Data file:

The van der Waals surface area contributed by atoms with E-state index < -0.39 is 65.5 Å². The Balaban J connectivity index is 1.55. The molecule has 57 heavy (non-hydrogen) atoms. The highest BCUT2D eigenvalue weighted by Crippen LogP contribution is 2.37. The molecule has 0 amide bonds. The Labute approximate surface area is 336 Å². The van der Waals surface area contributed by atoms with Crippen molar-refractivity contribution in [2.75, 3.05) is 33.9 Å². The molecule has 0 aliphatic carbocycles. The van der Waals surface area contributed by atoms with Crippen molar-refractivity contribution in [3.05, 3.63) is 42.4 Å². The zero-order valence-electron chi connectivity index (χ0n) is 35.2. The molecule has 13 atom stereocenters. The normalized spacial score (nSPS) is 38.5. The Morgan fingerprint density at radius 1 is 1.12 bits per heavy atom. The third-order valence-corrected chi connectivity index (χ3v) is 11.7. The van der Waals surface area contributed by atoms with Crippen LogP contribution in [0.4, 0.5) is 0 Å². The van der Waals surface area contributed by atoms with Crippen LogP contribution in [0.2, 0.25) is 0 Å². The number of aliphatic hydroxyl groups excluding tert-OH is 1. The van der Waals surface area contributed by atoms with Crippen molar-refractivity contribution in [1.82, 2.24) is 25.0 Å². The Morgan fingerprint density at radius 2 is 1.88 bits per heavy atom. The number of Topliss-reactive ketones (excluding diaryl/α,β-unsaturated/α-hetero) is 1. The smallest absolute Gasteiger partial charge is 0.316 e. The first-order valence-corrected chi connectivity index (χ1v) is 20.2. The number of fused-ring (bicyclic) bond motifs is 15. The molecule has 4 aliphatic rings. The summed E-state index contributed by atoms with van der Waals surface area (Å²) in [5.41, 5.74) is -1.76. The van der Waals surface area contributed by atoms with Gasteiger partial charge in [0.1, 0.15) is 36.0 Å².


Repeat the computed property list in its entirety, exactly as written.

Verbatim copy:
The van der Waals surface area contributed by atoms with E-state index < -0.39 is 65.5 Å². The Balaban J connectivity index is 1.55. The molecule has 57 heavy (non-hydrogen) atoms. The highest BCUT2D eigenvalue weighted by Crippen LogP contribution is 2.37. The molecule has 0 amide bonds. The Labute approximate surface area is 336 Å². The van der Waals surface area contributed by atoms with Crippen molar-refractivity contribution in [2.75, 3.05) is 33.9 Å². The molecule has 0 aliphatic carbocycles. The van der Waals surface area contributed by atoms with Crippen molar-refractivity contribution in [3.05, 3.63) is 42.4 Å². The zero-order valence-electron chi connectivity index (χ0n) is 35.2. The molecule has 13 atom stereocenters. The normalized spacial score (nSPS) is 38.5. The Morgan fingerprint density at radius 1 is 1.12 bits per heavy atom. The third-order valence-corrected chi connectivity index (χ3v) is 11.7. The van der Waals surface area contributed by atoms with Crippen LogP contribution in [0.4, 0.5) is 0 Å². The van der Waals surface area contributed by atoms with Crippen LogP contribution in [0.2, 0.25) is 0 Å². The number of aliphatic hydroxyl groups excluding tert-OH is 1. The van der Waals surface area contributed by atoms with Crippen molar-refractivity contribution in [1.82, 2.24) is 25.0 Å². The Morgan fingerprint density at radius 2 is 1.88 bits per heavy atom. The number of Topliss-reactive ketones (excluding diaryl/α,β-unsaturated/α-hetero) is 1. The smallest absolute Gasteiger partial charge is 0.316 e. The first-order valence-corrected chi connectivity index (χ1v) is 20.2. The number of fused-ring (bicyclic) bond motifs is 15. The molecule has 4 aliphatic rings. The summed E-state index contributed by atoms with van der Waals surface area (Å²) in [5.41, 5.74) is -1.76. The van der Waals surface area contributed by atoms with Gasteiger partial charge in [0.1, 0.15) is 36.0 Å².